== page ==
Department of Conservation and Natural Resources (DCNR) Secretary Cindy Adams Dunn announced that the department had awarded a $754,300 grant for a major addition at White Clay Creek Preserve.
“White Clay Creek Preserve is integral to providing outdoor recreation opportunities in this community and the region at large, which is why we are pleased to make today’s grant announcement,” Dunn said. “I am grateful for the positive impact this acquisition, and the incredible work being done locally to help protect and expand public lands, will undoubtedly have in the future.
The acquisition of the Martin tract adds 162 acres to White Clay Creek Preserve for additional recreation space. The 3,050-acre White Clay Creek Preserve is in southern Chester County, three miles north of Newark, Delaware, and possesses outstanding scenic, wildlife, recreational, and cultural value. It has been designated by Congress as a National Wild and Scenic River, and shall be preserved in free-flowing condition for the benefit and enjoyment of present and future generations.
“Elk Township is very happy to receive over $750,000 from DCNR towards the purchase of the 162-acre Martin Tract,” said Melanie Ryan, a member of the Elk Creek Watershed Association and of the Elk township Open Space Board. “This property contains significant woodlands, wildlife habitat, and headwater streams to the Big Elk Creek. The Martin property is an extension of the Big Elk Section of the White Clay Preserve in southern Chester County.”
DCNR provides grants to myriad projects across the commonwealth annually, including a $70 million investment during the 2021-22 fiscal year. Its Community Conservation Partnerships Program grants can fund:
- Planning, acquisition, and development of public parks and recreation areas
- Motorized and non-motorized trails
- River conservation and access
- Heritage areas and facilities
- Conservation of critical habitat, natural areas and open space
Eligible applicants for these grants include counties, municipalities, municipal agencies, nonprofit organizations, state heritage areas, prequalified land trusts, and for-profit enterprises (for some grant types). Grant funding for the program comes from a variety of state funding sources including Keystone Recreation, Park and Conservation Fund, Environmental Stewardship Fund, ATV and Snowmobile Management Restricted Accounts, Pennsylvania Heritage Area Program and federal sources including the Recreational Trails Program and the Land and Water Conservation Fund. DCNR selects the most appropriate funding source based on the applicant and proposed project.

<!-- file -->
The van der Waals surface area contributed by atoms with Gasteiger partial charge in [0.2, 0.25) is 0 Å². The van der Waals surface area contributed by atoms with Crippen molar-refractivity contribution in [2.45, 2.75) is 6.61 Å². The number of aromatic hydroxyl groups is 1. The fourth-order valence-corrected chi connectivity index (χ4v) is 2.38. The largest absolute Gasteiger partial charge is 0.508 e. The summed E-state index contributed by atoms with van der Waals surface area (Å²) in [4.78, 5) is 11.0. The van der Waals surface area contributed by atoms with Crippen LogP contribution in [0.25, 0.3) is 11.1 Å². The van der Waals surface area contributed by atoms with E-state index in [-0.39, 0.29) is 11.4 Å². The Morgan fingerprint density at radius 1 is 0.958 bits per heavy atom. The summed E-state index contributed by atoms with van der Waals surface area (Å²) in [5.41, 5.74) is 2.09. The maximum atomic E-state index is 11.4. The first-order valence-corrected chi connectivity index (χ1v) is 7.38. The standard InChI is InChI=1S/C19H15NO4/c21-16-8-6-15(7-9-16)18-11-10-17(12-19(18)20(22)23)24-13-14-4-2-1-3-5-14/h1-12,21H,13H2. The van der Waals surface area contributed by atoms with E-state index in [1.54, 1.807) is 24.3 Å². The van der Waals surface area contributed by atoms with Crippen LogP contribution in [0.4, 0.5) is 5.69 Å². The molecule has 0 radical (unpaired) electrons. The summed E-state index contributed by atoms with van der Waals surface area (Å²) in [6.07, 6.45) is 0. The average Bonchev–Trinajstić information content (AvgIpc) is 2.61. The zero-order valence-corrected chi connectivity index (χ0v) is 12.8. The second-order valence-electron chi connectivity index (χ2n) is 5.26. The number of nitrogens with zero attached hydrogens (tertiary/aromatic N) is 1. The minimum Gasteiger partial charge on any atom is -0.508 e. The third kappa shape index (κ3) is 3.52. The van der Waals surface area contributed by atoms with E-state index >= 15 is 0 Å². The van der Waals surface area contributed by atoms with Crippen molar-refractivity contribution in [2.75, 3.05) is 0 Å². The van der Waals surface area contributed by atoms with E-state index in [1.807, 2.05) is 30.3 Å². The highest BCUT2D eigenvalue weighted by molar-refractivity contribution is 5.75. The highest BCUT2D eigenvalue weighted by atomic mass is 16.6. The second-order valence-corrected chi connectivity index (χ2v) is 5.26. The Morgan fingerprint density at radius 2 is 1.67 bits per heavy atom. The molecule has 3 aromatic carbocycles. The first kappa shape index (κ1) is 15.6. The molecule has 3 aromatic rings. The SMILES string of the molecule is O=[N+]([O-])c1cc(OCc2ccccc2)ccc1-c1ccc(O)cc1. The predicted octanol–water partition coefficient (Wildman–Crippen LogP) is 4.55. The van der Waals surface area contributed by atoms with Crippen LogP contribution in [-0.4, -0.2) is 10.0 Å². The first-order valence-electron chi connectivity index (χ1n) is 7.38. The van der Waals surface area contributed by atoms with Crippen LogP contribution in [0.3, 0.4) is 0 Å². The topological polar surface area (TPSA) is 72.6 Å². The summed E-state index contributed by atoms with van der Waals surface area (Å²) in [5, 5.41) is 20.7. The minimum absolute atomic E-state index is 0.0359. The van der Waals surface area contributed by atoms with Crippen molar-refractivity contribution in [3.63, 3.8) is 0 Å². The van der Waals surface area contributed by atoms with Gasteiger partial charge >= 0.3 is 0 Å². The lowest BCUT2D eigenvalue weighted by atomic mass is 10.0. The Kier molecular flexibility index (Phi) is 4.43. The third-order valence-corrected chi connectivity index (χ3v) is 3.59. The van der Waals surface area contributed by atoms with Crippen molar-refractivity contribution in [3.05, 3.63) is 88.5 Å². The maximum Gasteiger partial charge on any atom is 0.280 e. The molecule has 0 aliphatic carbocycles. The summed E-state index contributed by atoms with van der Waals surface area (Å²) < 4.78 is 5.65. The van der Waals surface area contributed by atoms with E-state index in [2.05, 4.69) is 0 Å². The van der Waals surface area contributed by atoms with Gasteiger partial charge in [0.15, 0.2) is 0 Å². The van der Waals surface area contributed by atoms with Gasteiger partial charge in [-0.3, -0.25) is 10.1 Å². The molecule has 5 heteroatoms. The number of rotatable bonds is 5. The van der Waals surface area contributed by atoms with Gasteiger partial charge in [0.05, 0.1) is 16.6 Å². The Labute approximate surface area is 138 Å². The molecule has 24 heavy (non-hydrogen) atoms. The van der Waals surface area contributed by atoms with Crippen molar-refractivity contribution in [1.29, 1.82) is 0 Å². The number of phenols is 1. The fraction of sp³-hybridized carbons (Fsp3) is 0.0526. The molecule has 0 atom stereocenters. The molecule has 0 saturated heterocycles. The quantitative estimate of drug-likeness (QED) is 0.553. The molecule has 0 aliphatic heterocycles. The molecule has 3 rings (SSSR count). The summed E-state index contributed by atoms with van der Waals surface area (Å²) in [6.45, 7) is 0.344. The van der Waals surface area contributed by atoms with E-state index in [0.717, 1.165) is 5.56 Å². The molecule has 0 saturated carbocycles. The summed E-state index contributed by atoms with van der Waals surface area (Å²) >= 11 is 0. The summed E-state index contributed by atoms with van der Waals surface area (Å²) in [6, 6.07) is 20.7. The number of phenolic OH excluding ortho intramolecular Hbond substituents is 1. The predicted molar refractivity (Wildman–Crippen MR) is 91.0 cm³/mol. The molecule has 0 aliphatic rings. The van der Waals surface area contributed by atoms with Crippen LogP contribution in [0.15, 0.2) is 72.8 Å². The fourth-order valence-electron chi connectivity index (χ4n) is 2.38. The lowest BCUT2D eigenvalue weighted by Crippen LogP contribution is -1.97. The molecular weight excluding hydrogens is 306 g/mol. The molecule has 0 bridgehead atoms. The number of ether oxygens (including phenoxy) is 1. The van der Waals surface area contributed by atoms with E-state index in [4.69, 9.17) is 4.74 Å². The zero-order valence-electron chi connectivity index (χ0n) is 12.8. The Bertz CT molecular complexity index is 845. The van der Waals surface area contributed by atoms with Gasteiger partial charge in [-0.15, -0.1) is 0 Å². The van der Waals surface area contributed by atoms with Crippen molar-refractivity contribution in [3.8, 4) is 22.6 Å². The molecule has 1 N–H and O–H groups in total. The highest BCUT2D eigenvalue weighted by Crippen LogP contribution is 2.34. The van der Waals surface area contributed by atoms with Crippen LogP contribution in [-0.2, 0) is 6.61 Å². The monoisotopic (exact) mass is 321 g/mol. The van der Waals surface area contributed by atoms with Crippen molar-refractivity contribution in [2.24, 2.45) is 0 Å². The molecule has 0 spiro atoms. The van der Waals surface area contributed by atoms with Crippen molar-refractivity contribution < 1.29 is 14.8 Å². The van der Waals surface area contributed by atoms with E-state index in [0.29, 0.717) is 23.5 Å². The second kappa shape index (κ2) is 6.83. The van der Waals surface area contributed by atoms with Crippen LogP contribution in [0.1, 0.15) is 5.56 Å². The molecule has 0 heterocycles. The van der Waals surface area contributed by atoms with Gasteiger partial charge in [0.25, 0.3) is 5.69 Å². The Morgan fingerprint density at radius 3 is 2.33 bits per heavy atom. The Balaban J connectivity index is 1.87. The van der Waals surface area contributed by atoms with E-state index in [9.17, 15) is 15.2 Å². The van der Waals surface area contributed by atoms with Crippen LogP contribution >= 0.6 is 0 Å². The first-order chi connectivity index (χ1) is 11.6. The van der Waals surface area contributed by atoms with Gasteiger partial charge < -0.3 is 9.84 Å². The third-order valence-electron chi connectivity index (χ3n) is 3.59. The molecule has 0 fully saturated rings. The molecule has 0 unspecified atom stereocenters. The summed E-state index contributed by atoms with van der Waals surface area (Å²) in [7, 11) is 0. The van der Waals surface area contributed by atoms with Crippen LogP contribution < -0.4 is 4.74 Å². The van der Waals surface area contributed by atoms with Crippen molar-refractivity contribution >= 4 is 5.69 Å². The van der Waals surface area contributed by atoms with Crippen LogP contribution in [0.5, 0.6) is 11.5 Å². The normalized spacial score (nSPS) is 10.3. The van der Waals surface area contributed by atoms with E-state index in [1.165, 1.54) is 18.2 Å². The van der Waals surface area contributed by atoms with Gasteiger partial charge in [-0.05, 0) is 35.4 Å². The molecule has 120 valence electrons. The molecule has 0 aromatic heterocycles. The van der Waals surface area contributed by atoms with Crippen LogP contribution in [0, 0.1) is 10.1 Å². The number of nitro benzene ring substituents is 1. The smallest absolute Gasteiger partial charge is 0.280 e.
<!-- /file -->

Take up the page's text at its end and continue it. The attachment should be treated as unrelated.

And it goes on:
“Every time we preserve our open spaces and watersheds, we’re supporting the constitutional right of all Pennsylvanians to ‘clean air, pure water, and the preservation of the natural, scenic, historic and esthetic values of the environment,’” said state Senator Carolyn Comitta. “I thank DCNR for this investment in expanding the White Clay Creek Preserve. And I continue to work to ensure that the preserve and this new addition can be accessed and enjoyed by all residents, families, and visitors for generations to come.”
More than 220 land acquisition projects have been awarded under the administration of Gov. Tom Wolf, leading to the permanent protection of 37,000 acres of publicly accessible open space across the commonwealth.
Learn more about DCNR’s Community Conservation Partnership Program grants on the DCNR website.